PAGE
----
Electromyographic Biofeedback

An essential device for myographic biofeedback applications is the electromyograph or myograph or E.M.G as is worldwide known from its initials.

In biofeedback workshops a small portable high-tech instument is used, supplied by 3 volt battery, connected through optic fibers to a special computer.

The electrodes of the electromyograph are placed upon the skin over the muscle under examination and monitor its electrical activity.

This diminutive electrical activity exhibited by muscles is amplified and displayed in the form of either visual or acoustic signals on the computer screen. Depending on the intensity of the acoustic signal or the visual reading you have direct perception of the amount of tension in your muscles, how contracted or relaxed they are.

Through electromyographic biofeedback you learn to locate muscular tensions in your body and to release them before causing malfunctions or diseases.

You also learn how to break the axon muscular tension-anxiety. This is succeded by learning how to release your muscular system from the encumberance of stress, originally piling in the form of muscular tension and in succession leading to diverse psychophysiologic problems among which, one one of the most torturing, anxiety.
Electromyography commenced on 1929 when Andrian and Bronk published their first researches. In the same year Sir Charles Sherrington discovered and described the motor unit. Later on, after the end of the second world around 1950 and on many researches were carried out on electromyography, looking for solutions in the field of prosthetic extremities for amputated individuals. Thus, electromyographic kinesiology made gradual progress and researchers managed to control the simple motor unit.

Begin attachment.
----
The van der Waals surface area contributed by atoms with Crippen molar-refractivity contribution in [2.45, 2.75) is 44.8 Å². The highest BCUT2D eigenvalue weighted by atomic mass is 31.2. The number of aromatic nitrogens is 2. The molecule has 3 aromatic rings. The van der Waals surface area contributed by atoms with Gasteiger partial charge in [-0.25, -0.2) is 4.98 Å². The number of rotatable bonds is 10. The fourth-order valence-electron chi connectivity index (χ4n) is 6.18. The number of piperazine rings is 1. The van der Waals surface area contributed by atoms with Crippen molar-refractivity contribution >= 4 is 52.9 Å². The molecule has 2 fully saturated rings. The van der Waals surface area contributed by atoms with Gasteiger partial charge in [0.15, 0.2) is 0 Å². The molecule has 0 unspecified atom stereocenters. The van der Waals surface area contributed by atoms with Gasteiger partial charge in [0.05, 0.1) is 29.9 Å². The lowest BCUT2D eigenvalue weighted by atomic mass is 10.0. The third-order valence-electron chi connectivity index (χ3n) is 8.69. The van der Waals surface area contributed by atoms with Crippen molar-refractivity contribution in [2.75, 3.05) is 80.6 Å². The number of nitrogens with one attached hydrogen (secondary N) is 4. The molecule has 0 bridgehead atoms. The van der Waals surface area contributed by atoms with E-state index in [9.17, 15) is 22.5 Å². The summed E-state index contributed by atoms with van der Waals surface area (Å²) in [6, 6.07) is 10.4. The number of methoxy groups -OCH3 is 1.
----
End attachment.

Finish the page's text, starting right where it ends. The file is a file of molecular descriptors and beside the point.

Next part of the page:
References to biofeedback were originally made by Borsook, Billig & Golheth in 1952, who tried to replace a paretic muscle. In 1955 Marinacci announced the results from his clinical observations and researches on various neuromuscular diseases. In 1960 Marinacci & Horande reported a number of cases treated via electromyographic biofeedback and proposed that biofeedback be selected as the chief intervention in the treatment of neuromuscular functions involved in several neurological illnesses. In 1964 Andrius announced an amazing scientific study which conveyed that electromyographic biofeedback applied for 20 years on paralyzed patients succeeded in restoring motion in the elbow area in 17 of them. Similar researches in great extent and diversity were conducted and reported also by Basmajin, studying a large number of body muscles and gearing to remedying neuromuscular problems.

Serious damages of the central nervous system have been restored with electromyographic biofeedback. In many cases, such as spastic diplegia, patients were trained through biofeedback to functionally move parts.

Ancillary role in this plays also the great plasticity that the central nervous system presents, by permitting muscular groups which had fell to disuse for a period of time to regain their function, even if in some cases had never been used before. Through this process biofeedback has helped redress kinetic problems pursuant to brain stroke, cross-sections of spinal medulla, brain injuries, spastic hemiplegia diplegia, clerk’s spasm, urine incontinency etc.
The succession of processes followed in the electromyographic biofeedback training is as follows:

a) Initially, you are trained to realize the nature and the modus operandi of the function which must be restored.

You learn where the problem lies concering the specific function and the kind of dysfunction it brings about. You learn the “who is who” of your dyspragia (dysfunction).

b) In succession, you are taught how to control voluntarily this physiological function, by receiving objective data regarding your efforts, via feedback.

At this stage, you must collect and interpret the data provided by biofeedback. It does not suffice to collect alone the evidence, you must further evaluate and utilize it so as to control voluntarily the physiological function requiring repair. To rephrase it, by utilizing the feedback data you must bring under your control the function being examined so as to cease causing the dysfunction.

c) Finally, through exercising you consolidate the control you gained over the physiological function, reinforce and integrate it.